Just curious Jon...how long have you been pollinating them?  My custard apple spent a long time maturing buds but didn't really start opening flowers until late June here in San Diego.  After that, the first month no pollination was successful and all the flowers and peduncles fell off. Starting in late July many of the flowers seemed to be successfully hand pollinated, but it was difficult to tell because the ovary didn't swell and become fruit right away. The peduncles have not fallen off after almost six weeks, so it appears that pollination was successful, but the fruits take so very long to mature....not like atemoya or cherimoya at all.  Adam has posted the 9 month "birthing simulation" of custard apples in the past...I think they just take a long time to form fruit.  Check to see if some of your custard apples have very small ovaries at the end of the flower stalk (peduncle).  If they are still hanging on after a few weeks you should get fruit. ;D


I will check for that, but my concern is that I don't see any pollen at all.  When you pollinated yours, did you just brush a male flower a few times and then dab it inside the female without seeing pollen on your brush/tool, or did you actually see pollen? I don't see any visible pollen coming from the male flowers.


My Custard Apple started flowering in a similar way as yours and didn't produce any pollen for the first couple of weeks or so.  Then I noticed when I collected the pollen in a container, that there was more pollen produced after I attempted pollination.  After about a month I noticed a lot of pollen that I collected from the male stage flowers, so don't give up.  The new flowers may just start producing pollen. I just kept pollinating flowers every week and finally had some success....at least at pollination.  This is the same thing that happened with my Atemoya (no pollen was produced the first few weeks of flowering) and I have fruit on that tree now as well.

The fruit on the Custard Apple are just now starting to increase in size, still smaller than a pea.




Here is the link to a time lapse of Adam's experience with the fruit maturing.  Maybe one of the Annona experts will chime in about pollen production.  It could be that young trees tend not to produce much pollen the first year of flowering?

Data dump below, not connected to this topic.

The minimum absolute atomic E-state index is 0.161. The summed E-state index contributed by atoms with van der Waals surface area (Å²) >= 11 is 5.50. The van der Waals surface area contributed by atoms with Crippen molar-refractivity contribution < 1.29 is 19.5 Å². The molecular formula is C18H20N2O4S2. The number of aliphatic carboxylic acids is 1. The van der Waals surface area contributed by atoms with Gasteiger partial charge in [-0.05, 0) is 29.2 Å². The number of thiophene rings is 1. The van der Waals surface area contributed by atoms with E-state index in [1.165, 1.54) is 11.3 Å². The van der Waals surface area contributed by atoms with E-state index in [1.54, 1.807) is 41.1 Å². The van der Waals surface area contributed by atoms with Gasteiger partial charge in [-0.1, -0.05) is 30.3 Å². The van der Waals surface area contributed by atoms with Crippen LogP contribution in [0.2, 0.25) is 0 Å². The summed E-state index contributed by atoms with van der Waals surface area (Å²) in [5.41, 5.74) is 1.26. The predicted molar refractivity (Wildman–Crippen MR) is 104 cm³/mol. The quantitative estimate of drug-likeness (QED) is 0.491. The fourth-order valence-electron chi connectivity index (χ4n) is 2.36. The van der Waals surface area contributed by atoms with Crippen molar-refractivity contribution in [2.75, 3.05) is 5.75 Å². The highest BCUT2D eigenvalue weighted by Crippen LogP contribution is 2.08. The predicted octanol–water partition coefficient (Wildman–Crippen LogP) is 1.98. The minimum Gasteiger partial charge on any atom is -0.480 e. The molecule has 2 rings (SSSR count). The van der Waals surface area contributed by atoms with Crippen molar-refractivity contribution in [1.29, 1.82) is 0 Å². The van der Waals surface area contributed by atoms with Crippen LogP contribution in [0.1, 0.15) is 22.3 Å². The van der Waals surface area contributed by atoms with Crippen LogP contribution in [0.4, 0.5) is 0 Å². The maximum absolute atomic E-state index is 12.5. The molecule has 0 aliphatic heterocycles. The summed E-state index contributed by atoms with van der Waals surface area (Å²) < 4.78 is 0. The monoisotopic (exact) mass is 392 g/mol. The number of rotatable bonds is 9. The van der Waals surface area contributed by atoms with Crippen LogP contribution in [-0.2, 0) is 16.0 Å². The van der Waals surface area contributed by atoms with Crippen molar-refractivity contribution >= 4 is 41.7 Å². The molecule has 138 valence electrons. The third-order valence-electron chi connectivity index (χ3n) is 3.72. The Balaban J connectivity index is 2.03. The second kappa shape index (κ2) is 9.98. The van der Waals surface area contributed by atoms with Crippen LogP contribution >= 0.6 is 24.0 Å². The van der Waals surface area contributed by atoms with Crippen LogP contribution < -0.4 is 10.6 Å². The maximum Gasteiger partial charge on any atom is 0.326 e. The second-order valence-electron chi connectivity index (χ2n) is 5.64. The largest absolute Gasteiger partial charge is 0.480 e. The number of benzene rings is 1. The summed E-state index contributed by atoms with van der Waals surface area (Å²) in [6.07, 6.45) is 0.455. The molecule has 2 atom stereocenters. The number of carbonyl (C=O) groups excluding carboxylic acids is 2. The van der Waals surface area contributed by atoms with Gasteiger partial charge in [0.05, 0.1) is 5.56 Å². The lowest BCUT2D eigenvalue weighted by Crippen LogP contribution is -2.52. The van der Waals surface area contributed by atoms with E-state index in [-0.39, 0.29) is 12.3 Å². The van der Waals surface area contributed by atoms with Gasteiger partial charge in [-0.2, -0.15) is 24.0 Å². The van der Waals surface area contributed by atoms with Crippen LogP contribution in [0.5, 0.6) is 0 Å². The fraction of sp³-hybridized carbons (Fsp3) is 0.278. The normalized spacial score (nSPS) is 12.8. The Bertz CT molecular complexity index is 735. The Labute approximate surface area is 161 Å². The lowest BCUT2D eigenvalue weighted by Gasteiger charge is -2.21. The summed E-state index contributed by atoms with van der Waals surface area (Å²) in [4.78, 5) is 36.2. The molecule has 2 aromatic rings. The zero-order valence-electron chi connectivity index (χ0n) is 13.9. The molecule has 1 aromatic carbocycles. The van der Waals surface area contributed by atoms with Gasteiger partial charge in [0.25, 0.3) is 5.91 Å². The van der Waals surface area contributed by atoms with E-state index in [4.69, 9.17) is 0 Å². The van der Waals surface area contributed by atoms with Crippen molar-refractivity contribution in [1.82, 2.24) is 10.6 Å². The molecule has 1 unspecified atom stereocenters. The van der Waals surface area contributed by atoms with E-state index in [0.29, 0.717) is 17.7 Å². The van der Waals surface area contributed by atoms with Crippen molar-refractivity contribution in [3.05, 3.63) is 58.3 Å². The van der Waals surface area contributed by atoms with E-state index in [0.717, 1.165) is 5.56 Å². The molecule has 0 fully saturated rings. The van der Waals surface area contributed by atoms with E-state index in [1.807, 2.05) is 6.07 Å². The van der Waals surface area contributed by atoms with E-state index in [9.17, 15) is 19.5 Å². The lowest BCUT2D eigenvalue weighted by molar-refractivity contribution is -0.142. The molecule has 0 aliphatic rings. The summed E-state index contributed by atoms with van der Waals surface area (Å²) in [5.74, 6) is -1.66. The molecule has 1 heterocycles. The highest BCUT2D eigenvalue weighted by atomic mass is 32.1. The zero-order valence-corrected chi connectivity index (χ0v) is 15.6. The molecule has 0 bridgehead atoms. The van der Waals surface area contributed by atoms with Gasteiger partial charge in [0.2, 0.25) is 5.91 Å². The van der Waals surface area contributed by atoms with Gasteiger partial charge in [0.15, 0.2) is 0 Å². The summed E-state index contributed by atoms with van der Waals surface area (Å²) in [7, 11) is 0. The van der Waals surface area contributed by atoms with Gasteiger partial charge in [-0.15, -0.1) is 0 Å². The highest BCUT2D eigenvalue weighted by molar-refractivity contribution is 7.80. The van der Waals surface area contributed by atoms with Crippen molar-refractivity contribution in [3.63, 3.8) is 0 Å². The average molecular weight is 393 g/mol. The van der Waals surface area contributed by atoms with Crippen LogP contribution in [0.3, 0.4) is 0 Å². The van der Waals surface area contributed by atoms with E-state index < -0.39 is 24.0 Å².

http://tropicalfruitforum.com/index.php?topic=1211.msg69087#msg69087



10
Tropical Fruit Discussion / Re: Monster sugar apple!
« on: August 29, 2017, 05:29:49 PM »
Let us know how it tastes when it is ripe.  It looks delicious!  Nice color too.

11
That Isan Indigo sounds great!  Sign me up for some seed or scions if you plan to sell them in the future.

12
Just curious Jon...how long have you been pollinating them?  My custard apple spent a long time maturing buds but didn't really start opening flowers until late June here in San Diego.  After that, the first month no pollination was successful and all the flowers and peduncles fell off. Starting in late July many of the flowers seemed to be successfully hand pollinated, but it was difficult to tell because the ovary didn't swell and become fruit right away. The peduncles have not fallen off after almost six weeks, so it appears that pollination was successful, but the fruits take so very long to mature....not like atemoya or cherimoya at all.  Adam has posted the 9 month "birthing simulation" of custard apples in the past...I think they just take a long time to form fruit.  Check to see if some of your custard apples have very small ovaries at the end of the flower stalk (peduncle).  If they are still hanging on after a few weeks you should get fruit. ;D

13
Tropical Fruit Discussion / Re: Luc's Mexican Garcinia
« on: August 21, 2017, 10:58:55 PM »
Okay you guys have convinced me to plant both.  They both sound like top notch fruit....and really good.  Now I just need to find a place to plant them.....and the patience to wait for them to fruit!  8)

14
Tropical Fruit Discussion / Re: Can you Germinate old Passiflora seeds?
« on: August 18, 2017, 12:57:40 AM »
I wish I could tell you a success story, but I attempted to germinate over 120 Passiflora seeds last January and had no success.  I tried many of the methods you discussed including soaking in orange juice, milk, water, warm water and nothing worked.  I think all the seed I had was old and not viable.  I am trying a couple of new batches and started them this week. I understand Passiflora seed can take many months to germinate, but I used a seedling heat mat and kept the soil moist for five months.  That should have been sufficient for germination to occur if the seed were viable.